The Dove Take:
Adaptation of horror stories is filled with jump-scares, well-realized monsters and some negative content.
A group of teens face their fears in order to save their lives.
Wanna hear a story?
Once upon a time, in the early 1980s, the first in a trilogy of books was published. Terrifying and controversial, they told short stories with horrifying illustrations. The first book was called Scary Stories to Tell in the Dark. They’ve haunted bookshelves ever since.
Wait. Did you hear something? Gasp! Don’t take your eyes off this screen. Do you hear it? Don’t check if there’s anything there. Don’t turn around! It’s there …
It’s the movie!
As an adaptation, Scary Stories to Tell in the Dark isn’t too remarkable or too underwhelming. And, jump-scares aside, the books are so much more terrifying. Really. I mean it. The stories are concise and compelling. And the illustrations? If you haven’t seen the illustrations, don’t look them up. Don’t open up another tab and copy and paste the phrase “Scary Stories to Tell in the Dark original illustrations.” Consider this a cliché warning at the beginning of a horror story.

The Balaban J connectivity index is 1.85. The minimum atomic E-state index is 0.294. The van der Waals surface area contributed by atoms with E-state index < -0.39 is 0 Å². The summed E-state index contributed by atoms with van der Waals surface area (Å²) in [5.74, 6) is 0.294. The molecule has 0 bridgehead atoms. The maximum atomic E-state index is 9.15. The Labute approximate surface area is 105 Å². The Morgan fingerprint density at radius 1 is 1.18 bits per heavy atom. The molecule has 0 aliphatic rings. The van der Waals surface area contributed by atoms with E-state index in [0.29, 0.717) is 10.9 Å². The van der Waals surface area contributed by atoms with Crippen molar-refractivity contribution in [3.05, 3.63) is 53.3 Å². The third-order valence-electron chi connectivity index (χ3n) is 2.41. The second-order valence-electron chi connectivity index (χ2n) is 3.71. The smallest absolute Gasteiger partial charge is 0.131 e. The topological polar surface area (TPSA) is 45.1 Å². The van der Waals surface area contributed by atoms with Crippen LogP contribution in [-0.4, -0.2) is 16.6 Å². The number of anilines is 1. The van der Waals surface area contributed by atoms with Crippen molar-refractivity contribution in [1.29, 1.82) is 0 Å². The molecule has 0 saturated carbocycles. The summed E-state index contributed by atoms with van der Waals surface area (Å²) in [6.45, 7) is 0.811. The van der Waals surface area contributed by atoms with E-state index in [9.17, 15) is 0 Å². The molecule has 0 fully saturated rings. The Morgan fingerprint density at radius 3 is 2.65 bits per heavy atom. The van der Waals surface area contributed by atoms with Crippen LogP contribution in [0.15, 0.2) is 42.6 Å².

It’s a horror film with training wheels. It tries to scare/startle you (and may succeed) then turns around and assures you things are okay. It steps into sequences of horror, mostly jump-scares, monsters, and body-horror before retreating to a comfortable teen-adventure framework. The effects and sound design are solid, attempting to translate the stories and illustrations (you didn’t look those up, right?) to the screen. But on its adaptation journey, it’s gathered some extra content. Some of the horror, gore, and dark supernatural content is still there, but now accompanied by language (including a racist term said by a nasty character) and more.
Some folks looking for a scary-and-slightly-silly time might find it satisfying, while others may find its content and intentions sour and sickening.
Scary Stories to Tell in the Dark is not Dove-Approved.